Yin and Yang
The oldest anthology of poetry in Chinese tradition, The Book of Odes, recounts the tale of Chief Gong Liu, who bravely led an exodus of his people to the fertile lands of Bin in the year 1796 BCE. Upon arrival in his new domain, Chief Liu conducted a geophysical survey. He measured the shadow of the sundial to determine the cardinal directions. According to tradition, "sunshine and shade," as depicted in the poem, are the original forerunners for the terms "yin" and "yang."
In a nutshell, yin and yang represent all the opposing yet inter dependent energies of the universe. The tai chi, the symbol for yin and yang, provides a visual explanation. Comprised of half circles (but not semicircles) - one dark, the other light-each is at its greatest where the other begins, and as each diminishes the other grows. Within the dark half is a seed of light and within the light half is a seed of dark. Each gives rise and meaning to the other.
Yin (negative) and yang (positive) are forces, in constant movement, acting together to create energy. Just as night would not exist without day, we cannot have dark without light, nor shadow without sun. An underlying concept of Feng Shui is how to achieve balance between these two opposing forces within our own lives and environments.
In short, yang conveys everything overt, bright, active, masculine; yin is the more secretive, dark, passive, feminine state. In interior design terms, a room decorated in hot, positive yang colors would be bright red, hot pink, orange or vibrant yellow. Rooms such as the living or entertaining spaces of the home, which contain striking features such as metal sculptures, bright paintwork and bold feature walls, tend to be yang. Insertions such as mirrors, stone bowls, ceramics, hardwood floors and concrete are yang; as are ventilated, sunlit, sharply angled rooms.
A yin room, on the other hand, such as a bathroom or bedroom, is cool and passive. Colors in this category are soft, dreamy blues and greens. Organic, rounded, introverted, quiet rooms tend to be yin. Soft furnishings, fluffy rugs, throw rugs and wall tapestries are all yin. Each has the ability to affect moods, or the "feeling" you have when you step into a room exhilarated, relaxed, energized or subdued.
In the home, yang must be the dominant energy. Too much yin energy can be gloomy and oppressive. On the other hand, overpowering yang will lead to sleeplessness and an inability to concentrate and function efficiently. Where either yin or yang achieves dominance, an imbalance occurs. The balance of yin and yang encourages the effective, positive flow of Qi. It is this positive flow of Qi which is manipulated by effective Feng Shui, by correct interior design, which is itself facilitated by an understanding of yin and yang.
The trick to energizing a yin area is to charge it with a yang spot. Or to decrease an over exuberant yang area, ground it with some soft yin tones. If you have a hardwood timber or tile floor (yang), add the cozy warmth of a rug (yin) to balance it. If there's too much yang energy in the living room, cover the couch with soft cushions in gentle colors. Put up a wall hanging. Equally, if you have a dark yin room, the addition of bright flowers or an aquarium will provide it with much-needed yang energy.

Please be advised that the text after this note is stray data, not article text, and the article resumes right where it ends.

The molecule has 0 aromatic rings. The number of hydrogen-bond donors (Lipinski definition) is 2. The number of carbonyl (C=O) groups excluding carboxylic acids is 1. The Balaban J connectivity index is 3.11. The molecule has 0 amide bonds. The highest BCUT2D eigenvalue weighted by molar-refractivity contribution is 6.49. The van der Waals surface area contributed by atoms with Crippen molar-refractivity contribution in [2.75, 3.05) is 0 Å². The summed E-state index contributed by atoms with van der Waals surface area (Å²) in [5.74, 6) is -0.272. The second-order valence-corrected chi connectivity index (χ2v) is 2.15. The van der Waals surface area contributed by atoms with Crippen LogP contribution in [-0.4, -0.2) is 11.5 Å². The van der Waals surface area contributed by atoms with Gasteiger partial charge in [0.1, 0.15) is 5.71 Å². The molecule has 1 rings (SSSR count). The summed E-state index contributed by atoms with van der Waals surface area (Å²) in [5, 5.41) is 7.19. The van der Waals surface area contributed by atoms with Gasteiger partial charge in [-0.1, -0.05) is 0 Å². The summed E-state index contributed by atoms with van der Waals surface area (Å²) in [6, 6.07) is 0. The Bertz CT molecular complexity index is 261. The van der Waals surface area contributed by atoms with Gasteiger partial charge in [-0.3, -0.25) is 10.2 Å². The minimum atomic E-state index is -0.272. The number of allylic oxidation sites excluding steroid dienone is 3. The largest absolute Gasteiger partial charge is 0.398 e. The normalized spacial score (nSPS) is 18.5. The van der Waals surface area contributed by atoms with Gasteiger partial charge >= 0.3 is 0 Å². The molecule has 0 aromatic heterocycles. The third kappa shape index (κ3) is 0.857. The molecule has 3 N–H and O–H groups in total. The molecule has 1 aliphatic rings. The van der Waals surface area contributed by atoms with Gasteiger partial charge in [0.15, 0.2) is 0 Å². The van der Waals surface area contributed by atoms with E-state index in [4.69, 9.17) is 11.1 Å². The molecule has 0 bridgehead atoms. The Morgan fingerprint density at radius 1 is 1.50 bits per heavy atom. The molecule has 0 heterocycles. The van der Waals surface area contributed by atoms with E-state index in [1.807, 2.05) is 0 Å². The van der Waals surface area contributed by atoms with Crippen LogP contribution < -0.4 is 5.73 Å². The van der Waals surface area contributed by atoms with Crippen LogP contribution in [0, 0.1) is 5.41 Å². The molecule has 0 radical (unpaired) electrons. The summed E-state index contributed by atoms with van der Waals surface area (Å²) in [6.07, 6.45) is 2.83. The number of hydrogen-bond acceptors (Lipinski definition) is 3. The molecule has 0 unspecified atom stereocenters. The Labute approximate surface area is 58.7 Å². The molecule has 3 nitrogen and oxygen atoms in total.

A yin room, home or environment, is cool, passive and calming - such as this sideboard in an inner-city entrance. Colors in the yin category tend to be organic and fertile greens; soft, dreamy blues or pale violets. Organic, rounded, introverted, quiet rooms tend to be yin. Soft furnishings, fluffy rugs, throw rugs and wall tapestries are all yin.
In interior design terms, a room decorated in hot, positive colors such as bright red, hot pink, orange or vibrant yellow is yang. Yang rooms such as the living room, home office or kitchen are filled with energy, movement and discussion. Striking features or objects, such as metal sculptures, bright paint, lights, mirrors, ceramics and hardwood floors are yang; so are sharp angles and sunlight.
While too much yin energy can be gloomy and oppressive, too much yang energy, such as the glaring sunlight and stark whiteness of this room, should be balanced with Much -needed yin features such as soft green plants, art work or soft furnishings to help ground the energy.
This contemporary bedroom was too yang for rest, relaxation and romance, so the vibrant energy of the orange tones and hues was diffused by the application of soft, earthy yin coverings and cushions. Yang colors (especially bright orange) aren't good Feng Shui in the bedroom unless balanced sensitively with yin colors or shapes.
The trick to energizing a yin area is to charge it with a yang spot. This dark yin room was enlivened with much-needed yang energy by the use of burning candles, and a lighter bedspread and throw blanket. The window was also opened and curtains were tied back to allow for ventilation and sunlight.
The cozy warmth of a rug (yin) was applied to this concrete foot (yang), to balance the opposing elements. Apply this concept if you have a hardwood timber, tile or concrete floor; sparse walls benefit from a wall hanging, tapestry or painting.
Yin (negative) and yang (positive) are representative of all the opposite energies or forces of the universe. In constant movement, yin and yang act together to create energy. The symbol for yin and yang, the tai chi, makes it easy for us to understand. Comprising two halves joined together - one part dark, the other light - each gives rise and meaning to the other. Each is at its greatest where the other begins, and as each diminishes the other grows. Within the dark section is a speck of light, and within the light section is a speck of dark.